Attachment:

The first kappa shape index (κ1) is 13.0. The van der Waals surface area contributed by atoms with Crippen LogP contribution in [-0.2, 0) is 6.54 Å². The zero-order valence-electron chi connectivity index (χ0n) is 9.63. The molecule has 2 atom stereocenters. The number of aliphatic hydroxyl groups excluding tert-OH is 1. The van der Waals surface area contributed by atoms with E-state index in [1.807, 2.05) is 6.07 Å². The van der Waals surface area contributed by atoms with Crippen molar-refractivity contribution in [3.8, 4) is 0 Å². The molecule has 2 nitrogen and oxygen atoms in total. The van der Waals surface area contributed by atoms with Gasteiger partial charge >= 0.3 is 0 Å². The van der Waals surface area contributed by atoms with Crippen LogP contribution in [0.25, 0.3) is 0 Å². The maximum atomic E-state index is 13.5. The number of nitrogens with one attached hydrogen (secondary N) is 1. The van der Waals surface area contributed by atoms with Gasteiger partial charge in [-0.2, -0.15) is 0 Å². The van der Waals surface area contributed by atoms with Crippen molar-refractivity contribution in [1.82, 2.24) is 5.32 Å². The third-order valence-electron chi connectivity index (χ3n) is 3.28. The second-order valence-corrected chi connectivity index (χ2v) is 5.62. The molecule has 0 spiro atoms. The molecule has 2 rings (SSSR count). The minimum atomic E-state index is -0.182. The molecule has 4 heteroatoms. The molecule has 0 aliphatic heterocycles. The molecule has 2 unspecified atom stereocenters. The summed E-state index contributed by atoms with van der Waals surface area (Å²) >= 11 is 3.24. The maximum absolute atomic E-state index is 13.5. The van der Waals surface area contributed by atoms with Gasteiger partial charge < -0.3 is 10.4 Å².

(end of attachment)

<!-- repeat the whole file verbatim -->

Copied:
The first kappa shape index (κ1) is 13.0. The van der Waals surface area contributed by atoms with Crippen LogP contribution in [-0.2, 0) is 6.54 Å². The zero-order valence-electron chi connectivity index (χ0n) is 9.63. The molecule has 2 atom stereocenters. The number of aliphatic hydroxyl groups excluding tert-OH is 1. The van der Waals surface area contributed by atoms with E-state index in [1.807, 2.05) is 6.07 Å². The van der Waals surface area contributed by atoms with Crippen molar-refractivity contribution in [3.8, 4) is 0 Å². The molecule has 2 nitrogen and oxygen atoms in total. The van der Waals surface area contributed by atoms with Gasteiger partial charge >= 0.3 is 0 Å². The van der Waals surface area contributed by atoms with Crippen LogP contribution in [0.25, 0.3) is 0 Å². The maximum atomic E-state index is 13.5. The number of nitrogens with one attached hydrogen (secondary N) is 1. The van der Waals surface area contributed by atoms with Gasteiger partial charge in [-0.2, -0.15) is 0 Å². The van der Waals surface area contributed by atoms with Crippen molar-refractivity contribution in [1.82, 2.24) is 5.32 Å². The third-order valence-electron chi connectivity index (χ3n) is 3.28. The second-order valence-corrected chi connectivity index (χ2v) is 5.62. The molecule has 0 spiro atoms. The molecule has 2 rings (SSSR count). The minimum atomic E-state index is -0.182. The molecule has 4 heteroatoms. The molecule has 0 aliphatic heterocycles. The molecule has 2 unspecified atom stereocenters. The summed E-state index contributed by atoms with van der Waals surface area (Å²) >= 11 is 3.24. The maximum absolute atomic E-state index is 13.5. The van der Waals surface area contributed by atoms with Gasteiger partial charge < -0.3 is 10.4 Å².